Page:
* Rally takes a break after string of modest gains
* Tech shares fall as big-cap companies weigh; Apple down
* Euro zone crisis "not over," ECB official says
* Indexes down: Dow 0.1 pct, S&P 0.3 pct, Nasdaq 0.5 pct
By Leah Schnurr
NEW YORK, March 12 (Reuters) - U.S. stocks sagged on Tuesday
as investors paused after a seven-session string of gains,
sending large-cap technology shares lower.
Investors' confidence has grown in recent months, leading to
a gain of more than 10 percent for the year by the Dow and
nearly 9 percent by the S&P 500. Signs of improvement in the
economy and the Federal Reserve's quantitative easing have
helped to drive the advance.
Heading into Tuesday, both the Dow and benchmark S&P 500
index had rallied for seven consecutive sessions, with the Dow
closing at another record high on Monday. The S&P is within
reach of its all-time closing high of 1,565.15, set on Oct. 9,
Tech shares, which have lagged the rally, pulled indexes
lower as heavyweights such as Apple and Google
Apple dropped 1.3 percent to $431.99. An analyst said the
company has a 25 percent chance of missing its quarterly revenue
forecast as iPhone sales slow.
Google fell 1.1 percent to $825.60, while the S&P tech
sector lost 0.8 percent.
"I think we're in a little bit of a regroup after a nice
week last week," said Kurt Brunner, portfolio manager at
Swarthmore Group in Philadelphia, Pennsylvania.
After a light economic calendar the last couple of days,
investors will start to turn their attention to retail sales
data due on Wednesday to get a sense of how consumers are
faring, Brunner said. Sales are expected to have increased 0.5
percent in February.
Adding to the weakness, Jens Weidmann, head of Germany's
central bank and a member of the European Central Bank's
governing council, said the euro zone crisis was not over.
While it was a relatively small decline, it was the worst
day for the S&P since late February. Pullbacks during the rally
so far this year have not been too deep as investors look for a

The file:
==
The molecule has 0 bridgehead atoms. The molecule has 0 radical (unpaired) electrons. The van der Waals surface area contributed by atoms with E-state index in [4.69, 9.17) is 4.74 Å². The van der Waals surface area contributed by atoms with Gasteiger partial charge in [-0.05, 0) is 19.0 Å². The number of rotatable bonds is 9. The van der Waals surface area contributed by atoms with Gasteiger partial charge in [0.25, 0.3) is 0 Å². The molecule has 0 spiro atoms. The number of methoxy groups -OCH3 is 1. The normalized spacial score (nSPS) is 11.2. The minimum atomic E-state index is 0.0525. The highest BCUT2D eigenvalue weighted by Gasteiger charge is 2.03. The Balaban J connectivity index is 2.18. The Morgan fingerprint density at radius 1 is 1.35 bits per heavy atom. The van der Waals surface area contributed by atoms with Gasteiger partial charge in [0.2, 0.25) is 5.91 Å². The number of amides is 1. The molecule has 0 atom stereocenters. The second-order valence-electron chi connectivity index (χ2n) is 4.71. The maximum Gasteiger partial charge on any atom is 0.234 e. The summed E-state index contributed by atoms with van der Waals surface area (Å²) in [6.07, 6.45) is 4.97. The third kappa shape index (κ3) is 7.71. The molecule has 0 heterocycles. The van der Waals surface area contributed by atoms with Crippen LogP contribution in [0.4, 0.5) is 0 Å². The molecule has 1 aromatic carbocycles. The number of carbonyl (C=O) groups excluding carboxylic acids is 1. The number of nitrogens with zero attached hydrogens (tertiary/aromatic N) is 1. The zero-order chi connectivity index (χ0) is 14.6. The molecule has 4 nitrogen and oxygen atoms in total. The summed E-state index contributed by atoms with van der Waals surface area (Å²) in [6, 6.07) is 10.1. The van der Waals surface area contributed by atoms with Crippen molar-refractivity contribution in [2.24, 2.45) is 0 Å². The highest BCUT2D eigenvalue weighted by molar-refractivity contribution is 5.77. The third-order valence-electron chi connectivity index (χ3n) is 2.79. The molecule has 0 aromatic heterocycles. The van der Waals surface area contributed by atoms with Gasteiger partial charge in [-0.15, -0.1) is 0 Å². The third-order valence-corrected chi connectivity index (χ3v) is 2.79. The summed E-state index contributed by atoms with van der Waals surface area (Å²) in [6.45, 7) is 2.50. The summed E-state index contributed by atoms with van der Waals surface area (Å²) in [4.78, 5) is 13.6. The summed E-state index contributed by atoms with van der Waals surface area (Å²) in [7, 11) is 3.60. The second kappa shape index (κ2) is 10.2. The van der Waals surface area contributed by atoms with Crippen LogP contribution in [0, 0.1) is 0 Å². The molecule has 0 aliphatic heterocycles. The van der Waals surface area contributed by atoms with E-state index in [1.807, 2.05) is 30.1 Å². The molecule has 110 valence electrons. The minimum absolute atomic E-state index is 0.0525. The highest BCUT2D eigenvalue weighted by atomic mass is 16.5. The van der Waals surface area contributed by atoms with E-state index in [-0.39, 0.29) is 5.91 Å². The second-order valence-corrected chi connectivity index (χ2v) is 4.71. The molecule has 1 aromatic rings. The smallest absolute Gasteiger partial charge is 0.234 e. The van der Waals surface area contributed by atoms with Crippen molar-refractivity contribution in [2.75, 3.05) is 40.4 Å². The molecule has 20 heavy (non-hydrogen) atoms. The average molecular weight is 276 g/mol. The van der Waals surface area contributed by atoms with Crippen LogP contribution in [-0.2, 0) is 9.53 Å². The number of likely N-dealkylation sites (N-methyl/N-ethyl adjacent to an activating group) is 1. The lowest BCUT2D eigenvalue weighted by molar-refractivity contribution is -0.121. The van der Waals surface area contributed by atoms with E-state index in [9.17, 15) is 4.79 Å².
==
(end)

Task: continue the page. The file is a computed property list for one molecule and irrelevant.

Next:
good place to buy. Market moves have also been more muted in
recent days, even as stocks have ground higher.
Offsetting the decline, the healthcare sector rose
0.4 percent. Traditionally considered a defensive bet, the
sector has been one of the leaders of the rally so far this
year, accelerating by nearly 12 percent.
In the short-term, however, healthcare appears to be
overbought, suggesting investors may start to put their money
elsewhere or take profits. Based on the relative strength index,
healthcare has been overbought since the beginning of the month.
The drop in tech shares brought the sector below the
overbought level after briefly crossing above it on Monday.
The Dow Jones industrial average fell 15.12 points,
or 0.10 percent, to 14,432.17. The Standard & Poor's 500 Index
slipped 5.18 points, or 0.33 percent, to 1,551.04. The
Nasdaq Composite Index lost 17.00 points, or 0.52
percent, to 3,235.87.
Merck shares gained 3.2 percent to $45.04 to help
curb declines on both the Dow and S&P after the pharmaceutical
company said an outside board had allowed it to continue a trial
assessing its Vytorin cholesterol drug.
Yum Brands Inc rose 1.6 percent to $68.92 after the
parent company of the KFC restaurant chain reported an
unexpected rise in February sales in China.